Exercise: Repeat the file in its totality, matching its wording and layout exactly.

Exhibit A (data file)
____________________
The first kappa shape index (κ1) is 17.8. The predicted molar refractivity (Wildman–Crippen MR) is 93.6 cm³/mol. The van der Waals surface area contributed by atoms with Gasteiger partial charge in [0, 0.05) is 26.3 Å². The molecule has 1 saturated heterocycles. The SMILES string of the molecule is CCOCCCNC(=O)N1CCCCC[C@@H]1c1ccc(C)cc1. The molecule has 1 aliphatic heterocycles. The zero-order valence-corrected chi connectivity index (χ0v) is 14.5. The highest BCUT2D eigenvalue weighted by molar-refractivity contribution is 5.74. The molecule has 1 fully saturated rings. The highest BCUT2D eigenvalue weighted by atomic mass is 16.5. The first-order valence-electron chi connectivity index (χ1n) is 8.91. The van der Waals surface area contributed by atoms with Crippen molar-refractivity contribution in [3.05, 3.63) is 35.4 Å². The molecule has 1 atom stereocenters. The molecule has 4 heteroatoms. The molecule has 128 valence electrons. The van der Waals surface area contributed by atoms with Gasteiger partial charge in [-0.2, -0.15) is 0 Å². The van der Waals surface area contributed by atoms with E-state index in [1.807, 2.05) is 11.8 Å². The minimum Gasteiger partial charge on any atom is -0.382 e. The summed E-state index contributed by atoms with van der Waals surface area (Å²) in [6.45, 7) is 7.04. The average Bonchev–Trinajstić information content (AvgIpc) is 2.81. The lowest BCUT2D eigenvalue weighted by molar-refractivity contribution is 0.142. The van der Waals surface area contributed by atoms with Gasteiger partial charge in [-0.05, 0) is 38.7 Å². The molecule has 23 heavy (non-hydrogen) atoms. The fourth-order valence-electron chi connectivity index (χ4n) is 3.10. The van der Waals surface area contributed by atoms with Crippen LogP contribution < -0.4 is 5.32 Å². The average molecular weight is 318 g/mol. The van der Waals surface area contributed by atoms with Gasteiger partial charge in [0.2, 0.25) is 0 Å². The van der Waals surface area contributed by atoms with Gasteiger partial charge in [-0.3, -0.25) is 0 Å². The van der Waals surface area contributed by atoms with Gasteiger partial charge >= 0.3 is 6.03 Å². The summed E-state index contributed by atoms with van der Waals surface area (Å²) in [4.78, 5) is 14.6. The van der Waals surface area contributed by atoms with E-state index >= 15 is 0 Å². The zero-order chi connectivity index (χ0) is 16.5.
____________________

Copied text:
The first kappa shape index (κ1) is 17.8. The predicted molar refractivity (Wildman–Crippen MR) is 93.6 cm³/mol. The van der Waals surface area contributed by atoms with Gasteiger partial charge in [0, 0.05) is 26.3 Å². The molecule has 1 saturated heterocycles. The SMILES string of the molecule is CCOCCCNC(=O)N1CCCCC[C@@H]1c1ccc(C)cc1. The molecule has 1 aliphatic heterocycles. The zero-order valence-corrected chi connectivity index (χ0v) is 14.5. The highest BCUT2D eigenvalue weighted by molar-refractivity contribution is 5.74. The molecule has 1 fully saturated rings. The highest BCUT2D eigenvalue weighted by atomic mass is 16.5. The first-order valence-electron chi connectivity index (χ1n) is 8.91. The van der Waals surface area contributed by atoms with Crippen molar-refractivity contribution in [3.05, 3.63) is 35.4 Å². The molecule has 1 atom stereocenters. The molecule has 4 heteroatoms. The molecule has 128 valence electrons. The van der Waals surface area contributed by atoms with Gasteiger partial charge in [-0.2, -0.15) is 0 Å². The van der Waals surface area contributed by atoms with E-state index in [1.807, 2.05) is 11.8 Å². The minimum Gasteiger partial charge on any atom is -0.382 e. The summed E-state index contributed by atoms with van der Waals surface area (Å²) in [6.45, 7) is 7.04. The average Bonchev–Trinajstić information content (AvgIpc) is 2.81. The lowest BCUT2D eigenvalue weighted by molar-refractivity contribution is 0.142. The van der Waals surface area contributed by atoms with Gasteiger partial charge in [-0.05, 0) is 38.7 Å². The molecule has 23 heavy (non-hydrogen) atoms. The fourth-order valence-electron chi connectivity index (χ4n) is 3.10. The van der Waals surface area contributed by atoms with Crippen LogP contribution < -0.4 is 5.32 Å². The average molecular weight is 318 g/mol. The van der Waals surface area contributed by atoms with Gasteiger partial charge in [0.2, 0.25) is 0 Å². The van der Waals surface area contributed by atoms with Gasteiger partial charge in [-0.3, -0.25) is 0 Å². The van der Waals surface area contributed by atoms with Gasteiger partial charge >= 0.3 is 6.03 Å². The summed E-state index contributed by atoms with van der Waals surface area (Å²) in [4.78, 5) is 14.6. The van der Waals surface area contributed by atoms with E-state index >= 15 is 0 Å². The zero-order chi connectivity index (χ0) is 16.5.